Now, if we take any sort of investment tycoon, mostly [Warren] Buffett, [who] normally hits the radar, but you can take any other successful investor as an example, I can’t say you would not ever get any of these tycoons who sold all their business interests due to market volatility or market risks. They might increase their cash portions, but they would never sell out of all their business interests. I think that’s what I want to stress in terms of the diversification.
Somehow the message gets skewed to investors out there, saying ‘when a recession is sort of approaching, sell all your business interests and flee back to cash’.
Referring to the control-versus-trust mindset perhaps for investors, they are happy to trust advisors and to get advice and delegate control to those managers, whereas a saver I think to a large extent wants to remain in full control of their own affairs.
The last point I want to take up is a top- or a bottom-line focus. For a savings mindset, in my mind that individual is focusing on the top line. In essence, they are disregarding the inflation impact on that top line, and they are disregarding the tax implication on that top line. An investor most definitely focuses more on the bottom-line result of their investment decisions.
BOITUMELO NTSOKO: Richus, would you say that a saver is more conservative than an investor, and that’s how it affects the management of their portfolios?
RICHUS NEL: They are most definitely more conservative. As I say, it’s perhaps to an extent also a personal trait.
If I can go back to the control matter that I talked about, if you take someone who is farming with sheep, obviously everyone is a lot more comfortable when all their sheep are in their shelter; but the investor knows that the sheep can’t remain in the shelter. They will actually starve there, and that’s not the place where they multiply and thrive. So they have to go out in the field and go and multiply to create a sustainable farm.
So I think most definitely there are more risks that someone who is investing is more comfortable to take on board than someone with a savings mindset.
BOITUMELO NTSOKO: Which financial products do investors and savers employ to achieve their goals?
RICHUS NEL: In essence, if we talk about financial products, in my mind it’s the investment vehicle which can range from tax-free savings accounts to normal voluntary discretionary investments. We can talk about retirement annuities, living annuities, etc. In all of them you are able to include both scenarios. You can have a savings focus in any of those vehicles, or you can have an investment focus.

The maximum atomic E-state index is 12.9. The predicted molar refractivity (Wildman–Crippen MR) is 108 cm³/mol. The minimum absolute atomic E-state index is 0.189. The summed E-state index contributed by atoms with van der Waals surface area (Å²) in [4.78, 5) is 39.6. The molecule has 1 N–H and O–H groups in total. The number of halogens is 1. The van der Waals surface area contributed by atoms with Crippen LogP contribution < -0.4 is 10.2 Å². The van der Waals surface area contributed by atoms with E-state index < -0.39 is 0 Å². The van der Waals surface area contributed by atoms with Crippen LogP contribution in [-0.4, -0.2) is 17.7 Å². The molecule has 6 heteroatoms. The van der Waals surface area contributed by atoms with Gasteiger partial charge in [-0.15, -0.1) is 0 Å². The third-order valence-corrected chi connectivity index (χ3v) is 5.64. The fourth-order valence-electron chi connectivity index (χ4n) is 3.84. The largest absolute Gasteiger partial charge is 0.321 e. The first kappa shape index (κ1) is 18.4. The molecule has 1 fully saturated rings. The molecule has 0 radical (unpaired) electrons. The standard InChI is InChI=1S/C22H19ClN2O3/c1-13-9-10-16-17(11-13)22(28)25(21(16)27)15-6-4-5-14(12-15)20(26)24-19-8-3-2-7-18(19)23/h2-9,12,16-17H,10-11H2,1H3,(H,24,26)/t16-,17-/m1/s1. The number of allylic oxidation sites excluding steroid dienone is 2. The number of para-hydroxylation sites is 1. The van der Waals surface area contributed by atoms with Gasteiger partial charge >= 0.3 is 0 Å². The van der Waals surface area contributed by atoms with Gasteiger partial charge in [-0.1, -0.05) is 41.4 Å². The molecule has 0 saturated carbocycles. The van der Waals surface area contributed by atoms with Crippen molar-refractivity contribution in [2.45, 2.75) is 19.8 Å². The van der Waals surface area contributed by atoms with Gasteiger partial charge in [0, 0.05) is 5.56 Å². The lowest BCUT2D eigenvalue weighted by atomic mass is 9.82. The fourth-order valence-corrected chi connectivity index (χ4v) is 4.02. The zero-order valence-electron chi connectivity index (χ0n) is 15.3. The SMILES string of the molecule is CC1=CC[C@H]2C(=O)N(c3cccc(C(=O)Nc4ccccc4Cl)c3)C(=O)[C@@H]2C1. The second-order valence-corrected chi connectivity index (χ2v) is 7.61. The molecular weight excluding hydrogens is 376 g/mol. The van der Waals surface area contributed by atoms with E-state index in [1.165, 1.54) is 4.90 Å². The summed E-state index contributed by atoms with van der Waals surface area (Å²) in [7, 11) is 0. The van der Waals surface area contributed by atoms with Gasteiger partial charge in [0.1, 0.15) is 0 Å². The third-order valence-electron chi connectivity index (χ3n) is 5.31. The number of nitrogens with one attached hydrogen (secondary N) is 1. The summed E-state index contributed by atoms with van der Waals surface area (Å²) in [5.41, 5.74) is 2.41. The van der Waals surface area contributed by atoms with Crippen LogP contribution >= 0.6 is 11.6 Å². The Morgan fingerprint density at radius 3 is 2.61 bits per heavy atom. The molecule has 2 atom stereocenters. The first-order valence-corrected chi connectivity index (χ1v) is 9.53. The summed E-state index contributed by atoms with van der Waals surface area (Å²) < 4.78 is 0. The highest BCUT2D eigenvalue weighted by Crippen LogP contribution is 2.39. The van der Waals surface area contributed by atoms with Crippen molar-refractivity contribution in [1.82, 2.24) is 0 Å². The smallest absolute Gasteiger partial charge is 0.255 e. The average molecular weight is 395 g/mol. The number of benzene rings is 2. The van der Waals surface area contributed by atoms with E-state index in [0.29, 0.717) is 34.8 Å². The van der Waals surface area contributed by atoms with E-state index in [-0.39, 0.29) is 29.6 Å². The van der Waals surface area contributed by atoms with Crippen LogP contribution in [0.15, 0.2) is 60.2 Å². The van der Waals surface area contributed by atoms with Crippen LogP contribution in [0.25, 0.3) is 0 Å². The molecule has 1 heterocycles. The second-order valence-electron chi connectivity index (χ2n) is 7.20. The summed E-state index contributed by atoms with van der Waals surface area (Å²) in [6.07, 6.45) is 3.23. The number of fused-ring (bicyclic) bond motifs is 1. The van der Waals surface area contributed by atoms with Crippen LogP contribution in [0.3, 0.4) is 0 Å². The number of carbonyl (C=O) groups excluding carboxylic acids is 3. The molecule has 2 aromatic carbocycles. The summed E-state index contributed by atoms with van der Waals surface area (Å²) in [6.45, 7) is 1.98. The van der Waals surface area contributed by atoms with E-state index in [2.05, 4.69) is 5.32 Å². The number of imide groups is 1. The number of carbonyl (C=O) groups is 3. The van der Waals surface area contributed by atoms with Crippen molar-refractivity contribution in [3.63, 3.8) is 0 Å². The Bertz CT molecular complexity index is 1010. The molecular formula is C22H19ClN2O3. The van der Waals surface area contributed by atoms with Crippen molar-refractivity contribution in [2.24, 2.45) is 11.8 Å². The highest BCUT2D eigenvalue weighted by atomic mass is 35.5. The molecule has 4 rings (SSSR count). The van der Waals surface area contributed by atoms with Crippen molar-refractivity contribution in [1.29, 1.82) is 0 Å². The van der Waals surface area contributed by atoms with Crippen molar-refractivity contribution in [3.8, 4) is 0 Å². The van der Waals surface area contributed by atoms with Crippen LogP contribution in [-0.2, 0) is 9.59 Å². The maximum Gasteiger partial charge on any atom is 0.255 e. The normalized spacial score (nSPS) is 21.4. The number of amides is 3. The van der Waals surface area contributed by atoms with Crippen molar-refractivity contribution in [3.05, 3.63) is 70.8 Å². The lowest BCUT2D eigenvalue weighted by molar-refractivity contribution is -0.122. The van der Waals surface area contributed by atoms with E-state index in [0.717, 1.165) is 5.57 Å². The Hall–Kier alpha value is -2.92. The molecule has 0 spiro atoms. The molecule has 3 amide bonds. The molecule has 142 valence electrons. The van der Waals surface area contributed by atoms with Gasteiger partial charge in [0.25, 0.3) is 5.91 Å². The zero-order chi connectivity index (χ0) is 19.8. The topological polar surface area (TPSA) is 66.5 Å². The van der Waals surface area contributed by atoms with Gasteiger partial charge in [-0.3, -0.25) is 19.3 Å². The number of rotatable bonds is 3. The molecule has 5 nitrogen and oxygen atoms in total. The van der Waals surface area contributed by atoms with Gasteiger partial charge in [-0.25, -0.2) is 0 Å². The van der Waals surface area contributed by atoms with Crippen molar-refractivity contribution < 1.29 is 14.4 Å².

Obviously, the savings mindset doesn’t really fit into that investment vehicle very well, because the returns are too low to really absorb the investment-fee structure. [With] the products I’ve mentioned you can obviously include underneath there something of an asset class, which relates to cash, which relates to listed bonds, and relates to listed property or listed equity. So the whole array of instruments is available.
In my area there’s very little we can offer someone who really competes just [with] retail bank cash solutions, because that’s their bread and butter. That is what they do, that’s what they specialise in, and they obviously run a [much] lower fee structure because there is not necessarily something like an advice component in there.
So from a savings mindset I would suggest it’s much better speaking to a retail bank than to a financial advisor.
BOITUMELO NTSOKO: How does one move from being a saver to an investor?
I think a saver becomes an investor once that individual is willing to be a business owner. I think very few people think about investment into listed properties or listed equities – which are considered risk assets – as proportionate ownership into those businesses.